To be there for that was something I will never forget. RIP Warney.

Dominic Criniti

Favourite Shane Warne Moment: Marlon Samuels clash at the MCG, BBL|02

Although Warnie has a countless list of incredible achievements and moments with the ball in hand, I wanted to look at when the king of spin showed his passion and true unfiltered self.

Warne let it all out at Melbourne Rengades’ import Marlon Samuels. Standing up for his teammates, and gave us something that is becoming incredibly rare in professional sports, an athlete being themselves on and off the field.

Warne’s larger-than-life character and well-documented larrikin behaviour is what sets him apart from the rest and is a big reason as to why he transcended cricket and became one of our greatest sporting icons.

In what is now one of the most iconic moments in Big Bash history, Warne lit the fuse on an already intense rivalry in Melbourne and pulled the curtain back on his feelings of the West Indian.

Shane Warne gets up close and personal with Marlon Samuels in BBL02 (Photo: Cricket.com.au)

There will never be another Shane Warne, no one has had such an impact on the game of cricket, Warne lived life to the fullest and had no regrets about being himself.

I never thought I would have to write this but, Rest In Peace S.K. Warne, I wish you were around to see how many lives you touched and how your passing has deeply affected millions around the globe.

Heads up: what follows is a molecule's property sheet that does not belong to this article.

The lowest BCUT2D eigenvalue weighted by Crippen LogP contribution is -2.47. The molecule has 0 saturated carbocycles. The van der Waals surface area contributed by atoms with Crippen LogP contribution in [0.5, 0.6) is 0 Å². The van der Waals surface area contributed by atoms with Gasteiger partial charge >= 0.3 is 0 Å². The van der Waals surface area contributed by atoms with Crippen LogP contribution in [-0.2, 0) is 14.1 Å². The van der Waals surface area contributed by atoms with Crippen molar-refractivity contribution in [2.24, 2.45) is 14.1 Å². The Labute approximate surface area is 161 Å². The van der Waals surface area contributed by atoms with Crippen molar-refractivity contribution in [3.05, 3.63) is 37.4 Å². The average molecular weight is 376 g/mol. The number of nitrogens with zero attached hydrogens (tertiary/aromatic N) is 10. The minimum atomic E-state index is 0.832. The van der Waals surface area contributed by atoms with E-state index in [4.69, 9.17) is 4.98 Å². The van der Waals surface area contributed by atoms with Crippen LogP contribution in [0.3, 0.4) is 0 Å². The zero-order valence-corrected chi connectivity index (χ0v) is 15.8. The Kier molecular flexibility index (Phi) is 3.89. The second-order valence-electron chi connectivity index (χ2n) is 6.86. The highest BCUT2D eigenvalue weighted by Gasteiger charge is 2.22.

Vale to the king of spin and a true blue Australian icon.

Jono Baruch

Favourite Shane Warne Moment: Warne vs McMillan, Christchurch 2005.

Not many cricketers can predict the future. Not many cricketers can make the opposition at the other end of the pitch, bat or ball in hand, make you do exactly what you want your opponent to do.

Shane Warne could. He did it better than anyone and the amount of time he did it, on the field where he made the batter hit the ball exactly where he wanted the ball to be hit, or even from the commentary box when he finished playing, predicting the next sequence of play or calling the wicket, never ceased to amaze anyone such was the genius of the man.

He had many great battles and bunnies on the field. Daryl Cullinan, Kevin Pietersen, Alec Stewart, Nasser Hussain just to name a few.

He had great battles with New Zealander Craig McMillan both at home in Australia and away across the ditch. There were times when McMillan got the better of Warne but there were also occasions when Warne, as he did to most batters, made McMillan look like a complete fool.

In the First Test in Christchurch 2005, with New Zealand heading into the lunch break with a slender lead and wickets falling, Warne was brought on to extract one final breakthrough. After carefully placing the field where he wanted it, Warne bowled from around the wicket, targeting McMillan’s pad and foot, hoping to get him to spoon a ball up to the waiting hands of Simon Katich at short leg.

McMillan had no intention of playing at the ball, wanting to let it hit his foot outside the line more often than he could. By the fifth ball of the over, Warne had gotten McMillan to do exactly what he wanted him to do. Scoop the ball to short leg and send him on his way.

While yes, it’s not his most memorable wicket, it’s the wicket and passage of play that encapsulated to me just how much Warne could bamboozle you by not even doing much. Such was the aura of the man who made the craft of leg-spin his own. A flawed genius. A magician whose loss we will feel forever.